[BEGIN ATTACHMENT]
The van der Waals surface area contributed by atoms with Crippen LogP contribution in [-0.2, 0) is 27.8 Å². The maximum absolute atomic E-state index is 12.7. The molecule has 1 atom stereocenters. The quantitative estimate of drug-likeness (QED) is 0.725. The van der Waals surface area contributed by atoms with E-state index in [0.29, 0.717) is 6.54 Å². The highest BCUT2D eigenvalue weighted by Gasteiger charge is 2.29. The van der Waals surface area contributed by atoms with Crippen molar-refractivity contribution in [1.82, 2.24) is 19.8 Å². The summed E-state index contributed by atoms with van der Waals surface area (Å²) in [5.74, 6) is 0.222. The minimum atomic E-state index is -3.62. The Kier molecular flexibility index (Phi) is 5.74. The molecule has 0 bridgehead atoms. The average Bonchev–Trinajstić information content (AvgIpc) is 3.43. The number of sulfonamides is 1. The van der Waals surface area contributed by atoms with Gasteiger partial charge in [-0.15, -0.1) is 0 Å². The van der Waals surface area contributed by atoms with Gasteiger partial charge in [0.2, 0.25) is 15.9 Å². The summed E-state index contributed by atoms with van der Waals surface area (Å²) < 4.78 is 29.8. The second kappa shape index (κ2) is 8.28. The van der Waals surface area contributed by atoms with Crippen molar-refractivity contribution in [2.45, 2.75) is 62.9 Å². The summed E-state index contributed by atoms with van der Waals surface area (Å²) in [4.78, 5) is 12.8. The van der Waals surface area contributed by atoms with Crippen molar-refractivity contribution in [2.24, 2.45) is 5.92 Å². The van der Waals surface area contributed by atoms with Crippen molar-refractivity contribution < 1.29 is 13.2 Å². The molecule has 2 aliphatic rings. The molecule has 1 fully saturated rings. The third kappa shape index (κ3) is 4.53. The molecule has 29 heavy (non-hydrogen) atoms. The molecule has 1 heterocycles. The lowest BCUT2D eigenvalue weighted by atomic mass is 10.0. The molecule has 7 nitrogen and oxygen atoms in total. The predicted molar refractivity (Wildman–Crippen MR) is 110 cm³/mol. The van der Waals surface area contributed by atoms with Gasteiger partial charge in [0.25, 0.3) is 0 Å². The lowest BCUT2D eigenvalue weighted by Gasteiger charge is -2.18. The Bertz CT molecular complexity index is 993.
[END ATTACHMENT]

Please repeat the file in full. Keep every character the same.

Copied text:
The van der Waals surface area contributed by atoms with Crippen LogP contribution in [-0.2, 0) is 27.8 Å². The maximum absolute atomic E-state index is 12.7. The molecule has 1 atom stereocenters. The quantitative estimate of drug-likeness (QED) is 0.725. The van der Waals surface area contributed by atoms with E-state index in [0.29, 0.717) is 6.54 Å². The highest BCUT2D eigenvalue weighted by Gasteiger charge is 2.29. The van der Waals surface area contributed by atoms with Crippen molar-refractivity contribution in [1.82, 2.24) is 19.8 Å². The summed E-state index contributed by atoms with van der Waals surface area (Å²) in [5.74, 6) is 0.222. The minimum atomic E-state index is -3.62. The Kier molecular flexibility index (Phi) is 5.74. The molecule has 0 bridgehead atoms. The average Bonchev–Trinajstić information content (AvgIpc) is 3.43. The number of sulfonamides is 1. The van der Waals surface area contributed by atoms with Gasteiger partial charge in [-0.15, -0.1) is 0 Å². The van der Waals surface area contributed by atoms with Gasteiger partial charge in [0.2, 0.25) is 15.9 Å². The summed E-state index contributed by atoms with van der Waals surface area (Å²) < 4.78 is 29.8. The second kappa shape index (κ2) is 8.28. The van der Waals surface area contributed by atoms with Crippen molar-refractivity contribution in [2.45, 2.75) is 62.9 Å². The summed E-state index contributed by atoms with van der Waals surface area (Å²) in [4.78, 5) is 12.8. The van der Waals surface area contributed by atoms with Crippen molar-refractivity contribution in [2.24, 2.45) is 5.92 Å². The van der Waals surface area contributed by atoms with Crippen molar-refractivity contribution < 1.29 is 13.2 Å². The molecule has 2 aliphatic rings. The molecule has 1 fully saturated rings. The third kappa shape index (κ3) is 4.53. The molecule has 29 heavy (non-hydrogen) atoms. The molecule has 1 heterocycles. The lowest BCUT2D eigenvalue weighted by atomic mass is 10.0. The molecule has 7 nitrogen and oxygen atoms in total. The predicted molar refractivity (Wildman–Crippen MR) is 110 cm³/mol. The van der Waals surface area contributed by atoms with Gasteiger partial charge in [0.25, 0.3) is 0 Å². The lowest BCUT2D eigenvalue weighted by Gasteiger charge is -2.18. The Bertz CT molecular complexity index is 993.